The Housing Grants Act says that a party to a construction contract has the right to refer a dispute to adjudication 'at any time'.What does this mean? The new statutory concoction of adjudication was, of course, first cooked up by Sir Michael Latham in his report into trouble-free construction procurement.
One of his ideas was to have swift resolution of those kinds of disputes that arise in the course of a building contract. He proposed adjudication to give disputing parties an immediate taste of what was to come and to enable them to assess whether they had the stomach for a full-blown litigation or arbitration banquet.
Had he been asked for how long a claimant was to hold an invitation to the adjudication picnic, I suggest he would have said that he wanted claimants to be able to begin an adjudication 'at any time' during the project, or 'at any time' up to the final certificate or even 'at any time' up to the issue of court or arbitration proceedings. It seems unlikely that he would have said: 'Oh, for all time, of course.'
Sir Michael's original recipe has since been rehashed by a parliamentary draughtsman, chewed over by Parliament, considered, if not digested, by the House of Lords, and finally, after a period of pre-digestive anticipation, presented for the delectation of the industry.When the Act was finally passed it simply gave a claimant a right to adjudication at any time. This wording of the Act was recently considered by Mr Justice Dyson in the case of Herschel Engineering v Breen Property. He was asked to decide whether claimants lose their right to adjudication once they have started court proceedings - does a party to a construction contract have to give up its adjudication picnic voucher once it sits down to the main litigation bean feast?
In this case, the electrical subcontract provided for adjudication, but when the main contractors refused to pay them, the electricians nevertheless started court proceedings. The proceedings followed a fairly familiar route for claims on invoices, and a judgment was entered in default of a defence from the main contractors. The latter then woke up to the fact that they might be required to pay some money so applied, successfully, to set the judgment aside. The electricians then appealed against that decision and the hearing of the appeal was pending. (Incidentally, if ever you need to demonstrate the advantages of adjudication to those with debt claims, you need only compare this rather convoluted machinery of the courts with the 28-day adjudication process. ) At some stage someone reminded the parties of their adjudication option and an adjudicator was subsequently appointed. The adjudicator decided that the contractors should pay the electricians their £l7,000.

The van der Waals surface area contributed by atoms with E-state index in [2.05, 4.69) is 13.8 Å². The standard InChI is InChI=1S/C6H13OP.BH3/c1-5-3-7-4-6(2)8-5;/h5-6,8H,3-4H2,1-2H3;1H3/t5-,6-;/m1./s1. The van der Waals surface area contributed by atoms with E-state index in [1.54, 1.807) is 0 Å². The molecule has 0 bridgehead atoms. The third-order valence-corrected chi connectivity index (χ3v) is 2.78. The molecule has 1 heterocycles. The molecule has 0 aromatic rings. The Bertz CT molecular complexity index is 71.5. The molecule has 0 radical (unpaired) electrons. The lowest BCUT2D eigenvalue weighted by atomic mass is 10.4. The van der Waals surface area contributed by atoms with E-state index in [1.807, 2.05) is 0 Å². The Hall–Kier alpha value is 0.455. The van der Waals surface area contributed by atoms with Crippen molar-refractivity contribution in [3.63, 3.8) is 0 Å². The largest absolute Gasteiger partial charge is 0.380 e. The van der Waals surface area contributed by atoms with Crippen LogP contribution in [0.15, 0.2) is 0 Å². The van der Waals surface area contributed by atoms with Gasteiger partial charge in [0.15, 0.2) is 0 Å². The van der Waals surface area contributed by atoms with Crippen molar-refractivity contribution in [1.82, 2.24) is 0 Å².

The contractors still refused and, when the electricians went to court to enforce the adjudicator's decision, the contractors said that, in fact, the electricians had lost their right to go to adjudication because they had already started court proceedings.
The judge accepted that a claimant should not be allowed to pursue proceedings for the same claim before two different tribunals.The reasons are obvious - it is not fair on the defendant to have to run hither and thither defending the same claim on two fronts, and there is also the risk that no two tribunals will come to the same conclusion on the same facts. As a result, if you start an arbitration procedure you should not be allowed to litigate on the same claim.
But, the judge said, arbitration and adjudication are not the same thing. The decision of an adjudicator is only temporary and subject to review by a court or an arbitrator. Parliament obviously had litigation and arbitration proceedings in mind when drafting the Act, and yet said nothing to prevent a party from starting an adjudication once litigation had been commenced.And anyway, it is inherent in the process that the defendant may have to face two tribunals, first the adjudicator and then the arbitrator or judge.
So, the judge said, a claimant can opt for the adjudication picnic 'at any time', even when their feet are well and truly under the litigation table.